On 26th April, Charles Taylor was convicted for aiding and abetting war crimes and for crimes against humanity before the Special Court of Sierra Leone. Taylor is the first head of state to have been tried to completion before an international court, death by natural causes and assassinations having snatched others prior to their hearings.
In its short life, the International Criminal Court (ICC) has indicted 27 Africans from seven countries. These statistics have led to accusations of neo-colonialism from the African Union (AU). As institutional legitimacy is inherently linked with public perception, it may be a death knell for the ICC if the AU’s suspicions are found to have a basis.
What is the ICC?
The phenomenon of international criminalisation has proliferated international justice mechanisms. The ICC is a permanent court, situated in The Hague. Established in 2002 via the Rome Statute, it prosecutes individuals for four internationally recognised crimes: genocide; war crimes; crimes against humanity; and crimes of aggression. The ICC is a court of last resort, acting only when a national government lacks the will or capacity to prosecute.
Case-selection occurs via three referrals: by state parties, the Security Council or the Chief Prosecutor. International law depends on state consent, thereby the ICC’s jurisdiction is confined to states that have ratified the Rome Statute the number stands at 121, which does not include the US and other powerful states.
It is an inexplicable irony that Africa is blessed with an abundance of potential, yet is blighted by individuals who manifest humanity’s greatest follies. Justice for victims is undeniably one of the ICC’s aspirations. ICC involvement in Darfur, for example, is the paradigm of what the court ought to be investigating. The incumbent Chief Prosecutor, Fatou Bensouda, has stated, “all of the victims [in ICC cases] are African victims…they’re the ones who are suffering these crimes”.
On this view, the geographical consistency may be justified. Dapo Akande, Oxford Lecturer in Public International Law and one of the AU’s consultants on the ICC, believes that a case-by-case analysis is required. In the cases of Sudan and Libya, African members of the Security Council voted unanimously for referral; moreover, three of the African cases brought before the ICC have been self-referred, indicating cooperation.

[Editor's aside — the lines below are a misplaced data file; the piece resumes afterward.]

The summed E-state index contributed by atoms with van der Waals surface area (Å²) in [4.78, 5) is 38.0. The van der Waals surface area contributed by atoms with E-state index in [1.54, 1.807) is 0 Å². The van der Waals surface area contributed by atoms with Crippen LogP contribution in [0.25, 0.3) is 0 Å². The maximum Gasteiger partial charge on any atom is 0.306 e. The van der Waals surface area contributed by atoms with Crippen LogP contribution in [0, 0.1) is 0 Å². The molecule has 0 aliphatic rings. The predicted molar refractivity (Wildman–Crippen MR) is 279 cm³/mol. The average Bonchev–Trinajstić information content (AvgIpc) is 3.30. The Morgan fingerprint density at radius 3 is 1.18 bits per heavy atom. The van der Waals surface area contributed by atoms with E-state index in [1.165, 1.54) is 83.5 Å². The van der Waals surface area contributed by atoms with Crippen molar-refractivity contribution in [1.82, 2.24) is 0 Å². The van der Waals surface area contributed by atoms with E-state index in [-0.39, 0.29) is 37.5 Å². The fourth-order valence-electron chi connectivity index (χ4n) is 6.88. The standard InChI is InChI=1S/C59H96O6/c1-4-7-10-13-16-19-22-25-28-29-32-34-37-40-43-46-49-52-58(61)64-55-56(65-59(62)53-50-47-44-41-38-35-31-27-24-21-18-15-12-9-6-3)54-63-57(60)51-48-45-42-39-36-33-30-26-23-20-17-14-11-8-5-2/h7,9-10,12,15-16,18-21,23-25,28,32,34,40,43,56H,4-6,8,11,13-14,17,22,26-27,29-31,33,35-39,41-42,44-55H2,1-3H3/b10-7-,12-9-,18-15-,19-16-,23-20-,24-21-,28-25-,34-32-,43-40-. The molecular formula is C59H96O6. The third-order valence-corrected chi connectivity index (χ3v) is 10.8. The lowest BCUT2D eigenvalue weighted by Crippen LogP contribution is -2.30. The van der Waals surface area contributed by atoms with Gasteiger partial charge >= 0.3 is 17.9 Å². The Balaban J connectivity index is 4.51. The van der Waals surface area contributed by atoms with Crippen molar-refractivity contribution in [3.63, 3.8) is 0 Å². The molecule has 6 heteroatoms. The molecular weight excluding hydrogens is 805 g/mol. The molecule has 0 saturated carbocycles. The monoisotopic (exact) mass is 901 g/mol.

But perhaps the crucial question is, ‘who has not been prosecuted?’. Although the ICC cannot be expected to prosecute every crime, it is undeniable that there are atrocities worthy of prosecution which remain unaccounted.
It is safe to say that no Russian leader will ever appear before an international court for Chechnyan war crimes. The same is perhaps true of China and Tibet, Gaza, or US and British generals for alleged war crimes in Iraq and Afghanistan. It is certainly not for want of heinous crimes that the ICC’s caseload has such a narrow focus.
The Fiction of International Justice
Politics is inextricably bound in case-selection. The key battleground is Security Council referral. The interests of powerful Security Council members, such as the USA, can influence the ICC’s caseload, whilst essentially remaining beyond the court’s reach. This perpetuates a chronic double standard. We have an ostensibly international court, without global jurisdiction.
International criminal justice is not blind to the considerations of powerful states but is dependent on their support. The EU contributes 60% of the court’s funds and the US has the capacity to influence decisions despite its lack of ratification. We cannot expect the US or NATO to be so frank as to state that Libyan intervention was influenced by Libya being Africa’s fourth-largest oil producer, or that it rests on an expanse of freshwater, the Nubian Sandstone Aquifer. The official line is humanitarian protection
ICC defenders may argue that the problem lies with the Security Council, not the Court. However, by virtue of the Council channelling cases to the ICC, it becomes the court’s problem.
Courtenay Griffiths QC (lead defence counsel for Taylor) in an interview for The Oxonian Globalist, stated that “the ICC is trying to be universal at a time the world is not ready for global jurisdiction.” He argues that the AU should have its own international court.
An African Court on Human and Political Rights already exists, but the grounds for the AU to break from the ICC have led to proposals of extending the court’s jurisdiction to international crimes. Yet this is the third jurisdictional amendment and the court has still not been ratified.
If we aspire towards grassroots healing, the ICC model is not ideal. The Hague is detached from local communities; the distancing effect breeds suspicions of imposing Western legal traditions on Africa. Moreover, as only a select few are prosecuted in the ICC, the process is often criticised as contrived.
To counter these issues, there could be greater emphasis on community justice, such as the gacaca courts in Rwanda. They should not be adopted to the exclusion of international tribunals, but they are worthy of fresh focus.
It is a stretch to say that the ICC is part of a new scramble for Africa, but with its wealth of potential, Africa is a source of mercenary interest for the international community. The selection of African cases and non-selection of others are symptomatic of a deeper issue.
There is a nexus between international law and politics, suggesting that objective justice might never be a reality. Our focus should be on strengthening local mechanisms, equipping them to facilitate progress away from past atrocities. Though the Taylor case has marked a milestone for Sierra Leone, this is not the first time an African leader has been subject to the international legal order. It will certainly not be the last.